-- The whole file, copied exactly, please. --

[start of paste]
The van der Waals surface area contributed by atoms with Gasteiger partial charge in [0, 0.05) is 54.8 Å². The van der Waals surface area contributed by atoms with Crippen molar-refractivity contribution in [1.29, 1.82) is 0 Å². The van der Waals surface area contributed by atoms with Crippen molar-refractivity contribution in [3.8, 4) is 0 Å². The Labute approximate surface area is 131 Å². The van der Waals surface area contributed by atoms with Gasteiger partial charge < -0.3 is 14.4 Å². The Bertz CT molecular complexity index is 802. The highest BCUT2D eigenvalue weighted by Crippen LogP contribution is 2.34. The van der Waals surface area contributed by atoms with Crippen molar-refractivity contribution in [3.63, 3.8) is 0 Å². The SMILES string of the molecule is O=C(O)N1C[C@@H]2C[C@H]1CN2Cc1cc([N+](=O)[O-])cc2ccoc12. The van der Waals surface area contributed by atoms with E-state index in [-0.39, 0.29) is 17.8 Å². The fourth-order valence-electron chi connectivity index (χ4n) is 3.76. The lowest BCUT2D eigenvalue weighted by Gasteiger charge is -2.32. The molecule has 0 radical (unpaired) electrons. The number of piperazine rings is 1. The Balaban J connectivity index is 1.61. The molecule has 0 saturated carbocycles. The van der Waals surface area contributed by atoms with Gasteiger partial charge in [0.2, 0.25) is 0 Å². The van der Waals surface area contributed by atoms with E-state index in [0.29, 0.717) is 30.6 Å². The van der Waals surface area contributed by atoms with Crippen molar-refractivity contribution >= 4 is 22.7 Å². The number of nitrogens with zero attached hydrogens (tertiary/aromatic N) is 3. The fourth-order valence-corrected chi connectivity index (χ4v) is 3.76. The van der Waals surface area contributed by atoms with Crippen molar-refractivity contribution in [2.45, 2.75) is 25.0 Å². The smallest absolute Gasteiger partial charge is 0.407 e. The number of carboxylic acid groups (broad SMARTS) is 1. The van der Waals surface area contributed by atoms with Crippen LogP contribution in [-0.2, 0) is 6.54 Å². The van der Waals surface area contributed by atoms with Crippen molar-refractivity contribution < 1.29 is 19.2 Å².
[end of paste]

The van der Waals surface area contributed by atoms with Gasteiger partial charge in [0, 0.05) is 54.8 Å². The van der Waals surface area contributed by atoms with Crippen molar-refractivity contribution in [1.29, 1.82) is 0 Å². The van der Waals surface area contributed by atoms with Crippen molar-refractivity contribution in [3.8, 4) is 0 Å². The Labute approximate surface area is 131 Å². The van der Waals surface area contributed by atoms with Gasteiger partial charge < -0.3 is 14.4 Å². The Bertz CT molecular complexity index is 802. The highest BCUT2D eigenvalue weighted by Crippen LogP contribution is 2.34. The van der Waals surface area contributed by atoms with Crippen molar-refractivity contribution in [3.63, 3.8) is 0 Å². The SMILES string of the molecule is O=C(O)N1C[C@@H]2C[C@H]1CN2Cc1cc([N+](=O)[O-])cc2ccoc12. The van der Waals surface area contributed by atoms with E-state index in [-0.39, 0.29) is 17.8 Å². The fourth-order valence-electron chi connectivity index (χ4n) is 3.76. The lowest BCUT2D eigenvalue weighted by Gasteiger charge is -2.32. The molecule has 0 radical (unpaired) electrons. The number of piperazine rings is 1. The Balaban J connectivity index is 1.61. The molecule has 0 saturated carbocycles. The van der Waals surface area contributed by atoms with Gasteiger partial charge in [0.2, 0.25) is 0 Å². The van der Waals surface area contributed by atoms with E-state index in [0.29, 0.717) is 30.6 Å². The van der Waals surface area contributed by atoms with Crippen molar-refractivity contribution >= 4 is 22.7 Å². The number of nitrogens with zero attached hydrogens (tertiary/aromatic N) is 3. The fourth-order valence-corrected chi connectivity index (χ4v) is 3.76. The van der Waals surface area contributed by atoms with Crippen molar-refractivity contribution in [2.45, 2.75) is 25.0 Å². The smallest absolute Gasteiger partial charge is 0.407 e. The number of carboxylic acid groups (broad SMARTS) is 1. The van der Waals surface area contributed by atoms with Crippen LogP contribution in [-0.2, 0) is 6.54 Å². The van der Waals surface area contributed by atoms with Crippen molar-refractivity contribution < 1.29 is 19.2 Å².